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There are other variations of the wording (see below: Other versions). The rhyme is a rule of thumb for weather forecasting, dating back over 2,000 years, based on the reddish glow of the morning or evening sky, caused by haze or clouds related to storms in the region. Due to the rotation of the Earth, storm systems travel from west to east in the mid-latitudes. A reddish sunrise, caused by particles suspended in the air, often foreshadows an approaching storm, which will be arriving from the West, within the day. Conversely, a reddish sunset often indicates that a storm system is on the west side (same side as the sunset), travelling away from the viewer. A similar movement is noted all around the world, in both the northern and southern hemisphere.
There are occasions where a storm system might rain itself out before reaching the observer (who had seen the morning red sky). However, for ships at sea, the wind and rough seas, from an approaching storm system, could still be a problem, even without rainfall.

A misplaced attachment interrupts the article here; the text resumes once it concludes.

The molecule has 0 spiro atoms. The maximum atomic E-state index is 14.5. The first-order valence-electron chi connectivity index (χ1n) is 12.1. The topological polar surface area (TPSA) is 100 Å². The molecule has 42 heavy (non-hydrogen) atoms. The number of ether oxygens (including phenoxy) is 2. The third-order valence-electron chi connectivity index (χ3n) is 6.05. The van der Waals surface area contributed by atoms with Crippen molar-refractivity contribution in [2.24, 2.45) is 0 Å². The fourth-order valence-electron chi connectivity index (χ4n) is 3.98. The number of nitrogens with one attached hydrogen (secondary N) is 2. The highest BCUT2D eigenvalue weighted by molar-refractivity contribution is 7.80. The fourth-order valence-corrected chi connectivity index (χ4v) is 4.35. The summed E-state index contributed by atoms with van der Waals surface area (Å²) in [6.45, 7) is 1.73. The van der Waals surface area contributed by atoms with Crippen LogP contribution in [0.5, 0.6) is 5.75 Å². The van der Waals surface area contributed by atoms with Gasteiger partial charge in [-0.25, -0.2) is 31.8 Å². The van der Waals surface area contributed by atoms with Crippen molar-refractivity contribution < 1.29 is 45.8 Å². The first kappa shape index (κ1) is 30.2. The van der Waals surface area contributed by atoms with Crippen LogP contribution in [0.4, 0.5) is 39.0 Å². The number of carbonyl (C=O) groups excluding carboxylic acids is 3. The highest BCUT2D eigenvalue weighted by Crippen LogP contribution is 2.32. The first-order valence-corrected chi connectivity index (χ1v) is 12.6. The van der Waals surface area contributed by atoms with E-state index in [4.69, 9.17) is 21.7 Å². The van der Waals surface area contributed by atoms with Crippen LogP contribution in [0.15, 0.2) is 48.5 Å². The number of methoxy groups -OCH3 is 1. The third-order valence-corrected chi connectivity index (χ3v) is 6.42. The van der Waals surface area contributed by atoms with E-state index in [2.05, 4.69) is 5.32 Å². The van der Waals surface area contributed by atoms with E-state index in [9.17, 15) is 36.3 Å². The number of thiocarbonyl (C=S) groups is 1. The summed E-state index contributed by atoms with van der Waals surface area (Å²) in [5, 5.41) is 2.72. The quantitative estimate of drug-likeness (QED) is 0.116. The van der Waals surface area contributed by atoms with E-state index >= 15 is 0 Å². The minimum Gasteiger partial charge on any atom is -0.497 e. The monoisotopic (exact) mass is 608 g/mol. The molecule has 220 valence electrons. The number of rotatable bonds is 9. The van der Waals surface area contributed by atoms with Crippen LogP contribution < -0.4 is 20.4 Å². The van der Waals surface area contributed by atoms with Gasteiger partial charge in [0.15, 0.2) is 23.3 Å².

The perils are foreshadowed using the archaic word "betokened"; some versions use the archaic term "Wrack" (for the word "Wreck").
In the Bible at Matthew 16:2-3, Jesus is quoted as saying, "When in evening, ye say, it will be fair weather: For the sky is red. And in the morning, it will be foul weather today; for the sky is red and lowering." However, some scholars have questioned the authenticity of this passage, suggesting that it is a late interpolation.
There are other variations of the wording, including the following version using the plural word "sailors":
Another version uses the word "shepherds":
A storm system can approach from the west, either on land or at sea.
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